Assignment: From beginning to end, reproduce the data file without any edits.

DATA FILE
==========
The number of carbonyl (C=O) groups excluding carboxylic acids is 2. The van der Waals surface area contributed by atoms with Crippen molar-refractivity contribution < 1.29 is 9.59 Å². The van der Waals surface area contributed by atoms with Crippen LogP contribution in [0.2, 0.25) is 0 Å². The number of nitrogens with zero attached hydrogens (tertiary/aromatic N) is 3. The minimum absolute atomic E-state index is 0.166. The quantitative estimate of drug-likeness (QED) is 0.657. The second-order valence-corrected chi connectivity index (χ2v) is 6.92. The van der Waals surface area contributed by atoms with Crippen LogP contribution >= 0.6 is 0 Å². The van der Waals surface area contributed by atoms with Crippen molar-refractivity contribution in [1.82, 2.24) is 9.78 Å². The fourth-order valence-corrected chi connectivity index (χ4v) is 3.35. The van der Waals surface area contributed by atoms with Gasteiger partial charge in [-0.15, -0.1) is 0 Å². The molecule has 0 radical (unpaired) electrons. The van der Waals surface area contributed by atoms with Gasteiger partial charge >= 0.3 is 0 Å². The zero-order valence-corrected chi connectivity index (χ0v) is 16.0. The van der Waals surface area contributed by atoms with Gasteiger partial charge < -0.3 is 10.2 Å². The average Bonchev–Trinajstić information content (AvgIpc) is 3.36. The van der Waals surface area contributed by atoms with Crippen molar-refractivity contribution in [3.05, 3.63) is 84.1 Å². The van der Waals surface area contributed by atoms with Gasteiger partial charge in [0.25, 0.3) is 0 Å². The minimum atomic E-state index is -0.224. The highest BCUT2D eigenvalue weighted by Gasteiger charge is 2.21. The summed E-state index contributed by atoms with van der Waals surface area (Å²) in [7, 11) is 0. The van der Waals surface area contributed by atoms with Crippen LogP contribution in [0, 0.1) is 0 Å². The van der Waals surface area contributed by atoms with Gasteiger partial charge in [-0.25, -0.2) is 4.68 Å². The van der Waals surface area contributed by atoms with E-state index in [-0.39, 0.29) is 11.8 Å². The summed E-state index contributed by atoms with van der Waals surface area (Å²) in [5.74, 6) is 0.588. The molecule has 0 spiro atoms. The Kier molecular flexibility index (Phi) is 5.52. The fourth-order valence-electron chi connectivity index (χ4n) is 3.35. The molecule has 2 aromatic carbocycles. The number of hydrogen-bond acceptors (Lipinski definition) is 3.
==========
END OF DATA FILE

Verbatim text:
The number of carbonyl (C=O) groups excluding carboxylic acids is 2. The van der Waals surface area contributed by atoms with Crippen molar-refractivity contribution < 1.29 is 9.59 Å². The van der Waals surface area contributed by atoms with Crippen LogP contribution in [0.2, 0.25) is 0 Å². The number of nitrogens with zero attached hydrogens (tertiary/aromatic N) is 3. The minimum absolute atomic E-state index is 0.166. The quantitative estimate of drug-likeness (QED) is 0.657. The second-order valence-corrected chi connectivity index (χ2v) is 6.92. The van der Waals surface area contributed by atoms with Crippen LogP contribution >= 0.6 is 0 Å². The van der Waals surface area contributed by atoms with Crippen molar-refractivity contribution in [1.82, 2.24) is 9.78 Å². The fourth-order valence-corrected chi connectivity index (χ4v) is 3.35. The van der Waals surface area contributed by atoms with Gasteiger partial charge in [-0.15, -0.1) is 0 Å². The molecule has 0 radical (unpaired) electrons. The van der Waals surface area contributed by atoms with Gasteiger partial charge >= 0.3 is 0 Å². The zero-order valence-corrected chi connectivity index (χ0v) is 16.0. The van der Waals surface area contributed by atoms with Gasteiger partial charge < -0.3 is 10.2 Å². The average Bonchev–Trinajstić information content (AvgIpc) is 3.36. The van der Waals surface area contributed by atoms with Crippen molar-refractivity contribution in [3.05, 3.63) is 84.1 Å². The van der Waals surface area contributed by atoms with Gasteiger partial charge in [0.25, 0.3) is 0 Å². The minimum atomic E-state index is -0.224. The highest BCUT2D eigenvalue weighted by Gasteiger charge is 2.21. The summed E-state index contributed by atoms with van der Waals surface area (Å²) in [7, 11) is 0. The van der Waals surface area contributed by atoms with Crippen LogP contribution in [0, 0.1) is 0 Å². The van der Waals surface area contributed by atoms with Gasteiger partial charge in [-0.25, -0.2) is 4.68 Å². The van der Waals surface area contributed by atoms with E-state index in [-0.39, 0.29) is 11.8 Å². The summed E-state index contributed by atoms with van der Waals surface area (Å²) in [5.74, 6) is 0.588. The molecule has 0 spiro atoms. The Kier molecular flexibility index (Phi) is 5.52. The fourth-order valence-electron chi connectivity index (χ4n) is 3.35. The molecule has 2 aromatic carbocycles. The number of hydrogen-bond acceptors (Lipinski definition) is 3.